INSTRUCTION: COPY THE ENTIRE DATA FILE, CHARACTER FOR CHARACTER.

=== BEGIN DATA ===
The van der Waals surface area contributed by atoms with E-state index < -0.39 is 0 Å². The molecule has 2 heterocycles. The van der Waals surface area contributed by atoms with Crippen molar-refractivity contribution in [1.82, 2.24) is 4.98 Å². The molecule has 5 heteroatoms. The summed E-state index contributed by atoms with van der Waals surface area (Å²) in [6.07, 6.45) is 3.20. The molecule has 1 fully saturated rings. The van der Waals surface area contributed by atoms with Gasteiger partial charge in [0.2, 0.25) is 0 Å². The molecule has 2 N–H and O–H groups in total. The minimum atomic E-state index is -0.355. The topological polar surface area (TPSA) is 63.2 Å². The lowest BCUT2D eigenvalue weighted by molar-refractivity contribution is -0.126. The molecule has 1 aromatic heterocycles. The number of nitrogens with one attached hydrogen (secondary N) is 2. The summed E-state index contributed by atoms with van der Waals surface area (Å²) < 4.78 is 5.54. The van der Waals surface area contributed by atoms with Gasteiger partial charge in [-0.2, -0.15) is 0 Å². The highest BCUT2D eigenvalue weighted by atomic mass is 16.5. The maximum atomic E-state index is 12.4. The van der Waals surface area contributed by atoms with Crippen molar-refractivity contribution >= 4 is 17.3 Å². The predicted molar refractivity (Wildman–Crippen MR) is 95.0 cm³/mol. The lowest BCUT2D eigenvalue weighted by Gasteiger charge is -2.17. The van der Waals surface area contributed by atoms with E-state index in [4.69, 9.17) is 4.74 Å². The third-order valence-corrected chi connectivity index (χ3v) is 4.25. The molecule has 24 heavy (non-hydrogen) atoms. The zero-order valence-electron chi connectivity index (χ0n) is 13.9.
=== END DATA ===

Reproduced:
The van der Waals surface area contributed by atoms with E-state index < -0.39 is 0 Å². The molecule has 2 heterocycles. The van der Waals surface area contributed by atoms with Crippen molar-refractivity contribution in [1.82, 2.24) is 4.98 Å². The molecule has 5 heteroatoms. The summed E-state index contributed by atoms with van der Waals surface area (Å²) in [6.07, 6.45) is 3.20. The molecule has 1 fully saturated rings. The van der Waals surface area contributed by atoms with Gasteiger partial charge in [0.2, 0.25) is 0 Å². The molecule has 2 N–H and O–H groups in total. The minimum atomic E-state index is -0.355. The topological polar surface area (TPSA) is 63.2 Å². The lowest BCUT2D eigenvalue weighted by molar-refractivity contribution is -0.126. The molecule has 1 aromatic heterocycles. The number of nitrogens with one attached hydrogen (secondary N) is 2. The summed E-state index contributed by atoms with van der Waals surface area (Å²) < 4.78 is 5.54. The van der Waals surface area contributed by atoms with Gasteiger partial charge in [-0.2, -0.15) is 0 Å². The highest BCUT2D eigenvalue weighted by atomic mass is 16.5. The maximum atomic E-state index is 12.4. The van der Waals surface area contributed by atoms with Crippen molar-refractivity contribution >= 4 is 17.3 Å². The predicted molar refractivity (Wildman–Crippen MR) is 95.0 cm³/mol. The lowest BCUT2D eigenvalue weighted by Gasteiger charge is -2.17. The van der Waals surface area contributed by atoms with E-state index in [4.69, 9.17) is 4.74 Å². The third-order valence-corrected chi connectivity index (χ3v) is 4.25. The molecule has 24 heavy (non-hydrogen) atoms. The zero-order valence-electron chi connectivity index (χ0n) is 13.9.